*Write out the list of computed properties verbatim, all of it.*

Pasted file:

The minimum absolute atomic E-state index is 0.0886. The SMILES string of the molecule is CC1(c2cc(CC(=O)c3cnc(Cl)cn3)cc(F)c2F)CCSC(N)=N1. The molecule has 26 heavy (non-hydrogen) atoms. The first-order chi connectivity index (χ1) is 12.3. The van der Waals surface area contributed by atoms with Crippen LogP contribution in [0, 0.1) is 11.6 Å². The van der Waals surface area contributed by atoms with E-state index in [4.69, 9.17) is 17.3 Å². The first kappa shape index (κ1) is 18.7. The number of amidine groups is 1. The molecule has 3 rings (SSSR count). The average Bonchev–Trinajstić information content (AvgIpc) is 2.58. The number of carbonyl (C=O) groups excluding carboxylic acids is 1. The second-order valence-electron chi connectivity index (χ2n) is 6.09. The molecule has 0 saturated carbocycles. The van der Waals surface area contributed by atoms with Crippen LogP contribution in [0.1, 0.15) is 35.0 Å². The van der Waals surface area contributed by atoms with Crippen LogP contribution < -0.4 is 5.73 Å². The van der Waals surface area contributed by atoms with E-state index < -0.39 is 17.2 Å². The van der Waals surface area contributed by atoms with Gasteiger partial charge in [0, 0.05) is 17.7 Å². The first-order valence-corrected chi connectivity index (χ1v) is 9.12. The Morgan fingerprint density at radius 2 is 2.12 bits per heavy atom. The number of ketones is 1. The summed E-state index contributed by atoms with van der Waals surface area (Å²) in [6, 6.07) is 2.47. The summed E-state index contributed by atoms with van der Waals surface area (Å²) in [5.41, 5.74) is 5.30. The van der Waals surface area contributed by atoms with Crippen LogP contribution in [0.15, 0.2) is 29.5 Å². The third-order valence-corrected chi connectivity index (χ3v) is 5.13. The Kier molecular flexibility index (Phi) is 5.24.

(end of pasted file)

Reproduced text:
The minimum absolute atomic E-state index is 0.0886. The SMILES string of the molecule is CC1(c2cc(CC(=O)c3cnc(Cl)cn3)cc(F)c2F)CCSC(N)=N1. The molecule has 26 heavy (non-hydrogen) atoms. The first-order chi connectivity index (χ1) is 12.3. The van der Waals surface area contributed by atoms with Crippen LogP contribution in [0, 0.1) is 11.6 Å². The van der Waals surface area contributed by atoms with E-state index in [4.69, 9.17) is 17.3 Å². The first kappa shape index (κ1) is 18.7. The number of amidine groups is 1. The molecule has 3 rings (SSSR count). The average Bonchev–Trinajstić information content (AvgIpc) is 2.58. The number of carbonyl (C=O) groups excluding carboxylic acids is 1. The second-order valence-electron chi connectivity index (χ2n) is 6.09. The molecule has 0 saturated carbocycles. The van der Waals surface area contributed by atoms with Crippen LogP contribution in [0.1, 0.15) is 35.0 Å². The van der Waals surface area contributed by atoms with Crippen LogP contribution < -0.4 is 5.73 Å². The van der Waals surface area contributed by atoms with E-state index < -0.39 is 17.2 Å². The van der Waals surface area contributed by atoms with Gasteiger partial charge in [0, 0.05) is 17.7 Å². The first-order valence-corrected chi connectivity index (χ1v) is 9.12. The Morgan fingerprint density at radius 2 is 2.12 bits per heavy atom. The number of ketones is 1. The summed E-state index contributed by atoms with van der Waals surface area (Å²) in [6, 6.07) is 2.47. The summed E-state index contributed by atoms with van der Waals surface area (Å²) in [5.41, 5.74) is 5.30. The van der Waals surface area contributed by atoms with Crippen LogP contribution in [0.15, 0.2) is 29.5 Å². The third-order valence-corrected chi connectivity index (χ3v) is 5.13. The Kier molecular flexibility index (Phi) is 5.24.